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President Bush’s Iraq Speech Overshadows New Congress

President Bush's plan to increase the size of the U.S. military effort in Iraq came during Congress' first week under new leadership. Political analysts Mark Shields and David Brooks discuss the impact of the new strategy and the early progress of the new Congress.

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  • JIM LEHRER:

    Mark, Captain Carter, Colonel Armstrong were talking about complexities. And as I understood it, Captain Carter said it would take 150,000 to 200,000 troops, and it could take five to ten years to get this job done on the ground. Did I hear him correctly?

  • MARK SHIELDS, Syndicated Columnist:

    You did hear, and he said in Baghdad.

  • JIM LEHRER:

    In Baghdad alone?

  • MARK SHIELDS:

    That's right.

  • JIM LEHRER:

    You heard the same way?

  • DAVID BROOKS, Columnist, New York Times:

    I heard the same thing, but I'm not qualified to judge who is right.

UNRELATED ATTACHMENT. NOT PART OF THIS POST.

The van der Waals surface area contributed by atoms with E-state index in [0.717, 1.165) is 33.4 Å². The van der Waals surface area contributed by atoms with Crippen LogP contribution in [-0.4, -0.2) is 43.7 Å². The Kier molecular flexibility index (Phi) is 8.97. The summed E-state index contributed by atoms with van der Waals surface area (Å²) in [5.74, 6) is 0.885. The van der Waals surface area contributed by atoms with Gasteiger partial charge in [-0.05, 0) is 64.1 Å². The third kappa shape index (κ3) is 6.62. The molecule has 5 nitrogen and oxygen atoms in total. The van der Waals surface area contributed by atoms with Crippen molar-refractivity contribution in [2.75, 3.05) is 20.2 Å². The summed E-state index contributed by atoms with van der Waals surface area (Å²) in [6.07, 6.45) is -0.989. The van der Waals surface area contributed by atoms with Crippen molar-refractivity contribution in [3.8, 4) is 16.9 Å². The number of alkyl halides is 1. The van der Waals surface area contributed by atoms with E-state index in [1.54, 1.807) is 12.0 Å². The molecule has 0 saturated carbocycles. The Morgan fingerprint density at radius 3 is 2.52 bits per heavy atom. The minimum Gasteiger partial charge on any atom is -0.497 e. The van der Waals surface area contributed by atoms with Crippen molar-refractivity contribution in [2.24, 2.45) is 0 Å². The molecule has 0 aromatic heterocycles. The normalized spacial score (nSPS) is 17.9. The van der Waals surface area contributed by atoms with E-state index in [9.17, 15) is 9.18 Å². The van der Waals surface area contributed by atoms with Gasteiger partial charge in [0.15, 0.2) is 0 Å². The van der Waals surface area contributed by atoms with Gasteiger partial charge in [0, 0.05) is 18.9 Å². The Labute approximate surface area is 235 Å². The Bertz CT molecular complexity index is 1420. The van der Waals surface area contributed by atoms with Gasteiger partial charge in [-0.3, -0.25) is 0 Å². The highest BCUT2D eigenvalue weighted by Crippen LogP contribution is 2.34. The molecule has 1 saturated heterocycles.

• JIM LEHRER:

    Yes, yes, but what does that mean for a plan that is now 48 hours old?

  • DAVID BROOKS:

    Well, it means a couple of things. The first thing that it means is that there has always been a need for more boots on the ground. That has been evident for three years, and a lot of people have been saying that, and it's finally now being done.

    The question about whether it's being done too much, for those of us who are not military experts, we rely on the various people who are. And a lot of people are saying it's still not enough, this 20,000, it's a drop in the bucket.

    Others, however, are saying it is enough. And I think it's roughly a doubling of what's in Baghdad. And it will all come down, I believe, to David Petraeus, the man who's running the show over there now, who wrote…

  • JIM LEHRER:

    The Army general, right?

  • DAVID BROOKS:

    … the Army general, who wrote the counterinsurgency manual, who's been successful so far in what he has done, both as a commander in the initial invasion, then in the training operations, and who has one of the best reputations in the military. When he finally testifies, that will be an important moment in this debate, because people can judge his expertise versus the others.

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